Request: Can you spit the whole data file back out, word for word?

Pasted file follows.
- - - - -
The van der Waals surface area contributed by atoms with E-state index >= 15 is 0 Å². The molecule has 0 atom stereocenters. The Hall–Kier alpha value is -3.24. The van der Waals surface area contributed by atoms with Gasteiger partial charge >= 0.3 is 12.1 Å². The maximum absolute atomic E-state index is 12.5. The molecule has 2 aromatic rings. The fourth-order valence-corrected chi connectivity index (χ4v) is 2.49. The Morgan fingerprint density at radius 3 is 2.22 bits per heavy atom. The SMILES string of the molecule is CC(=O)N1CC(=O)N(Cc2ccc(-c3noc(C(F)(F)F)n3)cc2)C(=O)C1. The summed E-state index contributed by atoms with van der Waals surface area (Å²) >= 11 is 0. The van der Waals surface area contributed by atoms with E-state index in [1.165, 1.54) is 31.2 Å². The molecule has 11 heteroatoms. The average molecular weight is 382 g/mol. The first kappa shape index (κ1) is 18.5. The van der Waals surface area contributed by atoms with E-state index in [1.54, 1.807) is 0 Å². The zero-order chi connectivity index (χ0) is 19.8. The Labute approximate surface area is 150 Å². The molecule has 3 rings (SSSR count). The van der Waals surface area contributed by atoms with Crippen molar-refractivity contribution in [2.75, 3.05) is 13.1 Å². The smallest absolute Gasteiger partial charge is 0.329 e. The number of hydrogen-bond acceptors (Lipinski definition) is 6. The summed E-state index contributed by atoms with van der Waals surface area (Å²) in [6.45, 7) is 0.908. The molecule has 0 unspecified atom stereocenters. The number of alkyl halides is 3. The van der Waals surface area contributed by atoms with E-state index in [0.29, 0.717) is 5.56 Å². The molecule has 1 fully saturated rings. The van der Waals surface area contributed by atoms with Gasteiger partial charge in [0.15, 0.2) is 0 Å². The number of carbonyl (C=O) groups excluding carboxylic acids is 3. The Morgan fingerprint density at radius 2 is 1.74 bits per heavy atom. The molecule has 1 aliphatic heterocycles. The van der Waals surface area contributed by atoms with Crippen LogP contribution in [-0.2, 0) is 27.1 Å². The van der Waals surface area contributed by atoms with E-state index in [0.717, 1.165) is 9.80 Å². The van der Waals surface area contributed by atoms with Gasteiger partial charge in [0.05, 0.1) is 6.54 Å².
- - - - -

The van der Waals surface area contributed by atoms with E-state index >= 15 is 0 Å². The molecule has 0 atom stereocenters. The Hall–Kier alpha value is -3.24. The van der Waals surface area contributed by atoms with Gasteiger partial charge >= 0.3 is 12.1 Å². The maximum absolute atomic E-state index is 12.5. The molecule has 2 aromatic rings. The fourth-order valence-corrected chi connectivity index (χ4v) is 2.49. The Morgan fingerprint density at radius 3 is 2.22 bits per heavy atom. The SMILES string of the molecule is CC(=O)N1CC(=O)N(Cc2ccc(-c3noc(C(F)(F)F)n3)cc2)C(=O)C1. The summed E-state index contributed by atoms with van der Waals surface area (Å²) >= 11 is 0. The van der Waals surface area contributed by atoms with E-state index in [1.165, 1.54) is 31.2 Å². The molecule has 11 heteroatoms. The average molecular weight is 382 g/mol. The first kappa shape index (κ1) is 18.5. The van der Waals surface area contributed by atoms with E-state index in [1.54, 1.807) is 0 Å². The zero-order chi connectivity index (χ0) is 19.8. The Labute approximate surface area is 150 Å². The molecule has 3 rings (SSSR count). The van der Waals surface area contributed by atoms with Crippen molar-refractivity contribution in [2.75, 3.05) is 13.1 Å². The smallest absolute Gasteiger partial charge is 0.329 e. The number of hydrogen-bond acceptors (Lipinski definition) is 6. The summed E-state index contributed by atoms with van der Waals surface area (Å²) in [6.45, 7) is 0.908. The molecule has 0 unspecified atom stereocenters. The number of alkyl halides is 3. The van der Waals surface area contributed by atoms with E-state index in [0.29, 0.717) is 5.56 Å². The molecule has 1 fully saturated rings. The van der Waals surface area contributed by atoms with Gasteiger partial charge in [0.15, 0.2) is 0 Å². The number of carbonyl (C=O) groups excluding carboxylic acids is 3. The Morgan fingerprint density at radius 2 is 1.74 bits per heavy atom. The molecule has 1 aliphatic heterocycles. The van der Waals surface area contributed by atoms with Crippen LogP contribution in [-0.2, 0) is 27.1 Å². The van der Waals surface area contributed by atoms with E-state index in [0.717, 1.165) is 9.80 Å². The van der Waals surface area contributed by atoms with Gasteiger partial charge in [0.05, 0.1) is 6.54 Å².